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Dead Writers’ Society

According to blogger Ray Cha, the new Robert Ludlum novel isn’t by Robert Ludlum:

Currently, a campaign for the new book in the Jason Bourne series is plastered on many of New York’s subways. . . . After seeing the ad many times, I finally noticed the wording, “Robert Ludlum’s” in the title, which . . . implied that he didn’t write the book. The actual author Eric Van Lustbader is listed [in smaller type at the bottom of] the ad. As it turns out Ludlum died six years ago. What is the implications of having other writers take the helm of a character after the original author dies?

Though the branding of Ludlum seems a real coup for his estate, Cha predicts that readers might start caring less about the original author regardless of whether the contracted books are better or worse than the orignal authors’.  If better, readers might say: what’s so special about Ludlum anyway?  If worse, they might start turning to fanfic.

This author-as-authorizing-brand trend might lead to new crackdowns on fanfic, if the estate has a sense that fanfic will steal away readers from its chosen elaborator of the original story (or re-vivifier of characters).  I suppose the story also shows how a particularly successful author may have the power of a publisher.  His name effectively starts working like the publisher’s trademark, assuring the standardized quality of the franchised fictional fare. 

A quick question: might the presentation of the title amount to a misattribution of authorship?  I think there’s some argument that the odd phrasing of the poster (Ludlum’s [novel name] by von Lustbader] amounts to a suggestion of co-authorship, while in fact Ludlum could not have coauthored the book.  But perhaps there is a “hand-off,” if not collaboration in the strict sense, here: Ludlum created the characters, von Lustbader has taken them in new directions.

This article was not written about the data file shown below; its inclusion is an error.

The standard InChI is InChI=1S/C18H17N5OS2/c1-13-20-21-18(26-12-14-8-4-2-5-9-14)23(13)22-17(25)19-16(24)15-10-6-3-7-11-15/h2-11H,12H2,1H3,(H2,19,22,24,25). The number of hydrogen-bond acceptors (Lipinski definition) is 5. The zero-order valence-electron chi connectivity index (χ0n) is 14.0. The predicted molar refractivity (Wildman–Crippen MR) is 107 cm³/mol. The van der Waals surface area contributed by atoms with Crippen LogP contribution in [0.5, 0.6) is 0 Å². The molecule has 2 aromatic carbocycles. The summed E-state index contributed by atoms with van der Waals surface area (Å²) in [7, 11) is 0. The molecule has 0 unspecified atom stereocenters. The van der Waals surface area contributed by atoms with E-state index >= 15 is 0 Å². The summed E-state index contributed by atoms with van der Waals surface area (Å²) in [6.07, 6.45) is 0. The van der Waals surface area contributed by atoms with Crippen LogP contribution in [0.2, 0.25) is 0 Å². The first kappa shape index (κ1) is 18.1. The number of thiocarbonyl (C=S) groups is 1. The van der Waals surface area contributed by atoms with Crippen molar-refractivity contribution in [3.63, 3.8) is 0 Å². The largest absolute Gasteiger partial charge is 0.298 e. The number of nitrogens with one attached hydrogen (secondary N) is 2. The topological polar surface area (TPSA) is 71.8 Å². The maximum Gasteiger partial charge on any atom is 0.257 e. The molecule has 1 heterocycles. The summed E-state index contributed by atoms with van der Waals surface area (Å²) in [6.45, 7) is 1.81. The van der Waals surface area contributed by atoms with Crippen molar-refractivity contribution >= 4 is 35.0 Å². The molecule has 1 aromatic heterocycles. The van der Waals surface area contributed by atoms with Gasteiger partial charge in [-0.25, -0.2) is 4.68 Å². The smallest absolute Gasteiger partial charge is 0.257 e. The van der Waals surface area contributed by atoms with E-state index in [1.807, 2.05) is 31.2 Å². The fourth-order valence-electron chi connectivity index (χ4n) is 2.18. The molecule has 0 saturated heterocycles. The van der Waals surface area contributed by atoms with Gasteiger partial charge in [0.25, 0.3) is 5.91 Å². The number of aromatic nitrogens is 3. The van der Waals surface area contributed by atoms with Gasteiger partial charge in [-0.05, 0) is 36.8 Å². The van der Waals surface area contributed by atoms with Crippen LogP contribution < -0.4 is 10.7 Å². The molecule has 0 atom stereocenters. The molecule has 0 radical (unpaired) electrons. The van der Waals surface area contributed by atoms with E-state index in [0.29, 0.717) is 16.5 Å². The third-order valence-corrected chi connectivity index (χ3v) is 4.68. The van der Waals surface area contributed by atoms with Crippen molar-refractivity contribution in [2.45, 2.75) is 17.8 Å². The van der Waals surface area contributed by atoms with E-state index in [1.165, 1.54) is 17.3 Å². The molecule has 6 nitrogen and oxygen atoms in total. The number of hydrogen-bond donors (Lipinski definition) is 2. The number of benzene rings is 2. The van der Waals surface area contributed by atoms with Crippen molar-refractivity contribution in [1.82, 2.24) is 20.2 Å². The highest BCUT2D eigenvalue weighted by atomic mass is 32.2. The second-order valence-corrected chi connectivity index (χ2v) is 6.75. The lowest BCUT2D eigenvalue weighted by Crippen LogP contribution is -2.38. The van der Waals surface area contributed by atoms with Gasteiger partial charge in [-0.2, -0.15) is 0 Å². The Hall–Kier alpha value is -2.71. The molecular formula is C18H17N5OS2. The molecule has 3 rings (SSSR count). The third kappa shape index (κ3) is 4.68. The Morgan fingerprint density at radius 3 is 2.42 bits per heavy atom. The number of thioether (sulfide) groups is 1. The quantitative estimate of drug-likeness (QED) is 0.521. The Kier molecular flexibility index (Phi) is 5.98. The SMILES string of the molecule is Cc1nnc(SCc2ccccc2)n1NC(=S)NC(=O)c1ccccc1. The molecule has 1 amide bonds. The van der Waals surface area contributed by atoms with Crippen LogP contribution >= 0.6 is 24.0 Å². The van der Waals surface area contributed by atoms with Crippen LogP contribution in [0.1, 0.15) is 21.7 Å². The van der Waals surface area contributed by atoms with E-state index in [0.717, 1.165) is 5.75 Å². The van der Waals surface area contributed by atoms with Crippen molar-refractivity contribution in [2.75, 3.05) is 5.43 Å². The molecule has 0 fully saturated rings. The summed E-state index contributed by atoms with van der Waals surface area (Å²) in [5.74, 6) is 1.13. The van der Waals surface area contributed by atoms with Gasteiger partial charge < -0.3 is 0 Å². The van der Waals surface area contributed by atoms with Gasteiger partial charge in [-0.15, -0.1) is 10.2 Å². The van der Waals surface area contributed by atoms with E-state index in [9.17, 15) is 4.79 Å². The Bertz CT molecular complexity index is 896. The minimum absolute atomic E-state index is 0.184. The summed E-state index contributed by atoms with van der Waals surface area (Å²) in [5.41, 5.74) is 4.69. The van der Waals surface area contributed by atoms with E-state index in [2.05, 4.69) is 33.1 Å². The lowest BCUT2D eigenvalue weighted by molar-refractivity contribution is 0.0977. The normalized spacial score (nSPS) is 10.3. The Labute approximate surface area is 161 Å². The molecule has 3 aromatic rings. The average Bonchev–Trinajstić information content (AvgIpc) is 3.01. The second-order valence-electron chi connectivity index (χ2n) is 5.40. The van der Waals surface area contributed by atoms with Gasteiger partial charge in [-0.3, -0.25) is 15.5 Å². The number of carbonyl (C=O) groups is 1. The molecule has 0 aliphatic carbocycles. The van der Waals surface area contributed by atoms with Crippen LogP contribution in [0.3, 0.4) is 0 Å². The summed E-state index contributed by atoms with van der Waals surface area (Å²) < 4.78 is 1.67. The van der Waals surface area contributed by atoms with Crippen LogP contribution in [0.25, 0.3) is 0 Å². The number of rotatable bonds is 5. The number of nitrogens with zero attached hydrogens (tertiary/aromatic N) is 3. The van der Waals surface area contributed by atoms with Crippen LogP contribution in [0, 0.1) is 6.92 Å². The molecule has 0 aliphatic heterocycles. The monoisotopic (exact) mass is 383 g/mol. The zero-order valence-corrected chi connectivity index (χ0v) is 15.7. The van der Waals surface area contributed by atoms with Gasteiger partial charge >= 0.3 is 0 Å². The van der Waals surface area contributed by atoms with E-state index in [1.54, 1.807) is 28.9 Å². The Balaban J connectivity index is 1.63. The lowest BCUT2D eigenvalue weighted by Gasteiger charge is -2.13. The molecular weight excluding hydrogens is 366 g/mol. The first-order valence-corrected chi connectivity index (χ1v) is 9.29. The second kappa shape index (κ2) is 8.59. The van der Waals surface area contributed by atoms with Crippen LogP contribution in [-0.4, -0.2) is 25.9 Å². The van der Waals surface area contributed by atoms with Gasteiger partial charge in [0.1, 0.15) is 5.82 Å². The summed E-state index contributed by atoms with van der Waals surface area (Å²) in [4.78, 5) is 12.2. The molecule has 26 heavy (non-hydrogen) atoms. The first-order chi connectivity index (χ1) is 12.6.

3 thoughts on “Dead Writers’ Society”

  1. IP owners, unsurprisingly, are seeking other ways to monetize the fan relationship through things like and, with associated controls imposed on what fans can create. By authorizing some, possibly the hope is to be able to authorize all, though I think that hope will prove hard to realize.

    The blogger’s observation that this occurs in genre works is certainly true, but there’s much more: VC Andrews is the obvious example, as Lastowka points out, but there are also long traditions of jointly authored worlds in sf/fantasy, sometimes created by people working at about the same time (Thieves’ World, Wild Cards) and sometimes involving later additions (H. Beam Piper’s Fuzzies), not to mention all the tie-in novels (Star Trek and Star Wars being the biggest examples, but it extends much further, from Beauty & the Beast to V). Superhero comics, of course, have had multiple artists, writers, and pencillers for decades, and the form supports auteurism among fans even without a one-to-one author/world correspondence. The idea of romantic authorship is too useful to die; what it is that the romantic author is responsible for, however, may change over time and genre.

  2. How different is this from the legal treatise tradition? There are many examples of “X’s Treatise by Y” published long after X’s death. Sometimes these are merely updates with new material included in brackets or footnotes, but often they represent complete revisions and rewritings of the original work. Scholars like Wigmore and Prosser have been brands for decades. (Incidentally, Wigmore’s first evidence treatise was a revision of Greenleaf published as the latter’s 16th edition.)

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